QUANGO A semipublic body partly or wholly supported by government funds and with some members appointed by the government but otherwise having the characteristics of a nongovernmental organization, i.e., a quasi-autonomous NGO, hence the name, originally slang. A term used mainly in Britain.

QUANTAL EFFECT (Syn: all-or-none effect) An effect that can be expressed only in binary form, e.g., as “occurring” or “not occurring.”200

QUANTILES Divisions of a distribution into equal, ordered subgroups. Deciles are tenths; quartiles, quarters; quintiles, fifths; terciles, thirds; and centiles, hundredths.

QUANTITATIVE DATA Data in numerical quantities, such as continuous measurements or counts.


1. Restriction of the activities of well persons or animals who have been exposed to a case of communicable disease during its period of communicability (i.e., contacts) to prevent disease transmission during the incubation period if infection should occur. a. Absolute or complete quarantine: The limitation of freedom of movement of those exposed to a communicable disease for a period of time not longer than the longest usual incubation period of that disease in such manner as to prevent effective contact with those not so exposed.
b. Modified quarantine: A selective, partial limitation of freedom of movement of contacts, commonly on the basis of known or presumed differences in susceptibility and related to the danger of disease transmission. It may be designed to meet particular situations. Examples are exclusion of children from school, exemption of immune persons from provisions applicable to susceptible persons, or restriction of military populations to the post or to quarters. It includes personal surveillance, the practice of close medical or other supervision of contacts in order to permit prompt recognition of infection or illness but without restricting movements; and segregation, the separation of some part of a group of persons or domestic animals from the others for special consideration, control, or observation — for example, removal of susceptible children to homes of immune persons or establishment of a sanitary boundary to protect uninfected from infected portions of a population.52

2. The word quarantine comes from the Italian quaranta, meaning forty, and refers to the 40 days arbitrarily (or empirically) believed to be an adequate isolation period, perhaps based on the biblical 40 days. The clinical distinction between isolation and quarantine is that isolation is the procedure for persons already sick, whereas quarantine is often applied to (apparently) healthy contacts. This has legal and ethical implications if apparently healthy persons must submit to restrictions upon their freedom to move at large in society. See also isolation.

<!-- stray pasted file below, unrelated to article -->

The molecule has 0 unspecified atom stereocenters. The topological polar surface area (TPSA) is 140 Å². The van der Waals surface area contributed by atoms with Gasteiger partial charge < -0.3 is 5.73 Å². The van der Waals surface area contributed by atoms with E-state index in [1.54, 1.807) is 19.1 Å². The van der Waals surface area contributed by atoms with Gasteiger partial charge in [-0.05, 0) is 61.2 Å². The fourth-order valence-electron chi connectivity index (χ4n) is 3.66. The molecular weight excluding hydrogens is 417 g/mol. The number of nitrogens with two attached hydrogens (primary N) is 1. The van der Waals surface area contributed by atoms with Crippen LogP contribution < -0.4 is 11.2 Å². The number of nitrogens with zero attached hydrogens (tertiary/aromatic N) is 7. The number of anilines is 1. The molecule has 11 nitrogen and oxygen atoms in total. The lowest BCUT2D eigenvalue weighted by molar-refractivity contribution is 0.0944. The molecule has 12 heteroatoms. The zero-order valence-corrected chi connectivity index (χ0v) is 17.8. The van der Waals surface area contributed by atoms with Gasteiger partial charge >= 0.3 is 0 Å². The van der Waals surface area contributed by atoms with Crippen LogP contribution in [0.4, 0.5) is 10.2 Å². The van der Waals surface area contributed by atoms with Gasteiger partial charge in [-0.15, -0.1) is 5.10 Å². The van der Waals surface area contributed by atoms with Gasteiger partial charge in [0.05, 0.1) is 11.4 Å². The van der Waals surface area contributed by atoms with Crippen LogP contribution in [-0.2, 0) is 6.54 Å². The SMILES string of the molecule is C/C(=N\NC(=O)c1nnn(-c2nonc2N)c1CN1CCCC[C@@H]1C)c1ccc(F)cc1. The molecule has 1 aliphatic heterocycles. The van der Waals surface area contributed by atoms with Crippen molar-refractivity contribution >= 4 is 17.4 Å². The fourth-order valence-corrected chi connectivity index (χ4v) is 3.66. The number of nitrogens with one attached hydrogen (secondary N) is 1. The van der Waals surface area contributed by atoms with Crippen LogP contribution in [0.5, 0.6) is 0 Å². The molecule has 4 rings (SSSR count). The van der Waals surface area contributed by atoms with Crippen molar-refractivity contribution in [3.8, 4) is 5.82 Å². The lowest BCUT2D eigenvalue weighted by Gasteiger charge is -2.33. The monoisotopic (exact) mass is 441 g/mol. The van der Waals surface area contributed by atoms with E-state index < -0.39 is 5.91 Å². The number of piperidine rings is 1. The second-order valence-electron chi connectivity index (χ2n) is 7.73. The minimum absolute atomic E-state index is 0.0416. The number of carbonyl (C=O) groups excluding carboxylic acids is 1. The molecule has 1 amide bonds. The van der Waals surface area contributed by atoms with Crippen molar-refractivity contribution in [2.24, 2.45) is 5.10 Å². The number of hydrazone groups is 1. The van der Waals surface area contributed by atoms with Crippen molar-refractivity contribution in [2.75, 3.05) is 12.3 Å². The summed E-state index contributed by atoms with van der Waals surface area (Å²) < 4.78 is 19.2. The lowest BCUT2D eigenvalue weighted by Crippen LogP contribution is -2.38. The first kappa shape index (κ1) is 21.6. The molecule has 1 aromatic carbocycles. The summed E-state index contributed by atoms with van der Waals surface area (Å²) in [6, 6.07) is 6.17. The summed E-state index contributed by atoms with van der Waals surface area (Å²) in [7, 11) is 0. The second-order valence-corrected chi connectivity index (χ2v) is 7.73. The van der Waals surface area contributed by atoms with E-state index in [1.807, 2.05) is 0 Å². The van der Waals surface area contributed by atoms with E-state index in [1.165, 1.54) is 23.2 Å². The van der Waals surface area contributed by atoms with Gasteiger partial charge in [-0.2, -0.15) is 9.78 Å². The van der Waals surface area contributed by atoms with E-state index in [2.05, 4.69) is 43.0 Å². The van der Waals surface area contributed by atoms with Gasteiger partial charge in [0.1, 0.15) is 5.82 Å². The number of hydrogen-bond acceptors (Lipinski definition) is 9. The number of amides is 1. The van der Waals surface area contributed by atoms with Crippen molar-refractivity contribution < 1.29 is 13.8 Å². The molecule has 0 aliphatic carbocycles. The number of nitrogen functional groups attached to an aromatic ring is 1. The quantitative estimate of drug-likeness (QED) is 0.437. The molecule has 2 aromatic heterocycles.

QUASI-EXPERIMENT A situation in which the investigator lacks full control over the allocation and/or timing of intervention but nonetheless conducts the study as if it were an experiment, allocating subjects to groups. Inability to allocate subjects randomly is a common situation that may be best described as a quasi-experiment. See also natural experiment.

QUESTIONNAIRE A predetermined set of questions used to collect data—clinical data, social status, occupational group, etc. This term is often applied to a self-completed sur- vey instrument, as contrasted with an interview schedule.

QUETELET’S INDEX See body mass index.

QUEUEING THEORY A mathematical discipline featuring models that analyze the flow of people through a service or their use of resources and that attempts to optimize utilization.

“QUICK AND DIRTY” METHOD A colloquial expression to refer to a method that yields a result rapidly but not necessarily with scientific rigor or validity. At least one variety, rapid epidemiological assessment, has value and is not necessarily “dirty” (i.e., unreliable).

QUOTA SAMPLING A method by which the proportions in the sample in various sub- groups (according to criteria such as age, sex, and social status of the individuals to be selected) are chosen to agree with the corresponding proportions in the population. The resulting sample may not be representative of characteristics that have not been taken into account.

QUOTIENT The result of the division of a numerator by a denominator.